The gift of the 360 degree review process is that the people who regularly see you in action offer anonymous suggestions on strengthening your effectiveness as a community leader. Perry Davis, the Director of Cleveland County Emergency Management, received and applied such feedback as a recent participant of the Public Executive Leadership Academy offered by the School of Government. Based on the feedback received, Perry set two goals: becoming more open to considering new ideas and to delegating responsibilities. He reports on his early successes here:
I committed to delegate more and seek new ideas from my colleagues because it has allowed our department as a whole to grow and expand our capabilities individually and collectively. It has given me opportunities to expand my community involvement and participate in more activities outside of the office.
One concept I applied from the book Leadership on the Line is “getting on the balcony.” This is the art of taking a step outside looking back at your organization and allowing your staff to grow and expand their capabilities while building sustainable leadership for the future. It gives some ownership to each person in the organization, as well as a sense of self-worth.
I recently took some time to attend a conference for three days and have taken on new roles to serve on various committees that take me away from the office on a regular basis. We have seen a dramatic increase in enthusiasm from each of our employees as each one of them has accomplished various tasks and taken on new roles and responsibilities within the office.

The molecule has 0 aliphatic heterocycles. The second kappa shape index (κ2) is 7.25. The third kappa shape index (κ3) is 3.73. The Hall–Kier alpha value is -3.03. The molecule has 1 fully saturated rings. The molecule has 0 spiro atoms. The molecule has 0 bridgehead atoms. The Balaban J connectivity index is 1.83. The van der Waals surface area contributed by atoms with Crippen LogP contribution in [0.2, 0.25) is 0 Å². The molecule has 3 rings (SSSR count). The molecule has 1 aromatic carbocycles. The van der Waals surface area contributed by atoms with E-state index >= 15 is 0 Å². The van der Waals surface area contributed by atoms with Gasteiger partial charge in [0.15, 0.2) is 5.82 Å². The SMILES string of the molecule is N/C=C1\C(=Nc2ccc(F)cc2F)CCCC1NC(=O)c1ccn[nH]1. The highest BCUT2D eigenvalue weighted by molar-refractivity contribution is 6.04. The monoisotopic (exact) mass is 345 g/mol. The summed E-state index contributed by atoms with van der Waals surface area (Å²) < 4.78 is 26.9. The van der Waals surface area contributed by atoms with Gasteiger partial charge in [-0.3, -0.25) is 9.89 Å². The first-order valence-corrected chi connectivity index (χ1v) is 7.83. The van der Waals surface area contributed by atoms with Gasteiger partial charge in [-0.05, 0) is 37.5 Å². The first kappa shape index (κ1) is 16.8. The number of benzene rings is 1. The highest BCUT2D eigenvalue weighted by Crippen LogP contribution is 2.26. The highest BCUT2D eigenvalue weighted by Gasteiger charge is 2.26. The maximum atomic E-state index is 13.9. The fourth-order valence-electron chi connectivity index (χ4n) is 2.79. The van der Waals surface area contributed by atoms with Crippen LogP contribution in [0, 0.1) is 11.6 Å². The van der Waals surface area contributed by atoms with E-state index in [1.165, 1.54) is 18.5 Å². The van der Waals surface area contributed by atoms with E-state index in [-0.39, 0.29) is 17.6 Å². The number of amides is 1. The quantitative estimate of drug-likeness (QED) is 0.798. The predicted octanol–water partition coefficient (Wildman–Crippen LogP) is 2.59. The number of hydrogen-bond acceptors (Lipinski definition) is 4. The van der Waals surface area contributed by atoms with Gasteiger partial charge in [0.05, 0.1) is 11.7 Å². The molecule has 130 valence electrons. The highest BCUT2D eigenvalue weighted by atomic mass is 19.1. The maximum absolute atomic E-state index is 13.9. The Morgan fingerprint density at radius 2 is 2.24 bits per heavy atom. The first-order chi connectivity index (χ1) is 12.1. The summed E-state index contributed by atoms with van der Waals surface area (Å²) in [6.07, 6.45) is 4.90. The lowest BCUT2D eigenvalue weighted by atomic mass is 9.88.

Our administrative assistant, Teresa Vassey, took on our community outreach project, constructing a presentation board and designing a table cover that represents our office and what we do. She just completed three days of outreach at our health and benefits fair for county employees and intends to have a booth at the 2016 Cleveland County Health and Benefits Fair.
Our fire inspector, Josh Queen, took on responsibilities of the Hazardous Materials Response Team (HMRT). He has coordinated meetings and training events and has an upcoming exercise scheduled at a local water plant. In addition to this new project, he has taken extra time to ensure equipment is well maintained, all while continuing his normal duties as inspector. Due to this new effort we have seen an uptick in the membership enrollment in the HMRT.
My assistant director, Bobby Horton, has filled in my absence by attending department head meetings, as well as conducting local emergency planning committee meetings. This provided him a new responsibility, allowing him to become more visible to other organizations and to expand his capabilities in a leadership role. He has also developed relationships with other organizations through our recent purchase of a drone. Finally, he has done several facility surveys using the drone technology, and we have seen an increased demand for service from our office.
I finished PELA in August, and these are my concrete steps as of early November at being a better leader by delegating more, developing and trusting my staff, and being more open to their ideas.